Deepening Social Crisis

    “I would like to mention with great satisfaction how productive the relation with the United States has been on bilateral basis… in order to promote development here in Mexico. And all this is part of a commitment and obligation of generating opportunities, making sure that we can build up, create jobs, create greater income, revenues for the families in Mexico” - President Vicente Fox (PAN), March 30th 2006

    Vicente Fox’s comments paint a picture of Mexico as a model country with a strong economy and an ideal of creating opportunities for all people there. The reality is anything but, with at least 40% of Mexico’s population living below the poverty line, and 10% living on less than $1 per day (UNICEF, 2005). Instead, money goes to the estimated 40 families in Mexico who own 30% of the country’s wealth. In the end, the only ones who see profit from the Mexican economy today are those whose hands the wealth is already concentrated in – the Mexican ruling class, and the U.S. ruling class, who exert their influence over Mexico.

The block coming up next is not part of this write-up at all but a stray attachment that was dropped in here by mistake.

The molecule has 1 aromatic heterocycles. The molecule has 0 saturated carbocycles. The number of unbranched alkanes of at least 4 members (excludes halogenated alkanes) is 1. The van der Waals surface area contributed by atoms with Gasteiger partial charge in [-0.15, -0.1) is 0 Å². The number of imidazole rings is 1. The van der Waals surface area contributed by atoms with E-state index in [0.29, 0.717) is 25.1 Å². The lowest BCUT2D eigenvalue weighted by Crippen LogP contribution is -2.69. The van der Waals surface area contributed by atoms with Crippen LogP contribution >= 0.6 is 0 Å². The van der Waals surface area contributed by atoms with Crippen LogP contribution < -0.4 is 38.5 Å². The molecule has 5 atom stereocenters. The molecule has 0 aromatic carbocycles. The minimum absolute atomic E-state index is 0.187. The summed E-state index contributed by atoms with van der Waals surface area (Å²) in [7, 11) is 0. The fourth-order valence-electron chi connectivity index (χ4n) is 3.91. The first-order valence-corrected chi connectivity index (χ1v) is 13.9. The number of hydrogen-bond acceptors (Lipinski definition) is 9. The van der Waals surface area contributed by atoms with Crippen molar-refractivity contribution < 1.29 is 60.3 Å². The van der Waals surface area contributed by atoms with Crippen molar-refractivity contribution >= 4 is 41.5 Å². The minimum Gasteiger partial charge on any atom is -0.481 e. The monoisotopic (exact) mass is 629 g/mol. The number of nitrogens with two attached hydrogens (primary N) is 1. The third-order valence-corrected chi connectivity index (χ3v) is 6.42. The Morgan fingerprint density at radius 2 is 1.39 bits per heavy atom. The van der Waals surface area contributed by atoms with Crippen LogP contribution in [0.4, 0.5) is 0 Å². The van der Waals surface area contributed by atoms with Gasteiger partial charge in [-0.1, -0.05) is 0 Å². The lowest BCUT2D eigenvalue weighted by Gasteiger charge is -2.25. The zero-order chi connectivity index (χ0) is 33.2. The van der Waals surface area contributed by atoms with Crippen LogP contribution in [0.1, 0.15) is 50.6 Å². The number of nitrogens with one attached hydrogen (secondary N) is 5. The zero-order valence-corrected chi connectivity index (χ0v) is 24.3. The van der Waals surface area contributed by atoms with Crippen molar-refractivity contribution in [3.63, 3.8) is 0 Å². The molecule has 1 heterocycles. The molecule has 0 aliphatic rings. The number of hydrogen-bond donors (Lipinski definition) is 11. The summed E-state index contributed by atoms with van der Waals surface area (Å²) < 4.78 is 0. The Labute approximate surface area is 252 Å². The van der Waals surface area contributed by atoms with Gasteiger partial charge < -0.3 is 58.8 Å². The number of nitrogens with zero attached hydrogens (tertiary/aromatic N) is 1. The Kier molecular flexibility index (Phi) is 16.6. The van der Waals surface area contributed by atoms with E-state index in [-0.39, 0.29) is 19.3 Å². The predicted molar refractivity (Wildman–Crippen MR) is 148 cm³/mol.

The widening of this gulf between the gains of the wealthy few and the gains of the poor majority have turned Mexico into a tinderbox of class conflict, ready to be ignited at any moment. The readiness of the Mexican people to mobilize for their rights – and the readiness of the Mexican government to immediately stamp these movements out - has been shown repeatedly in the last few months.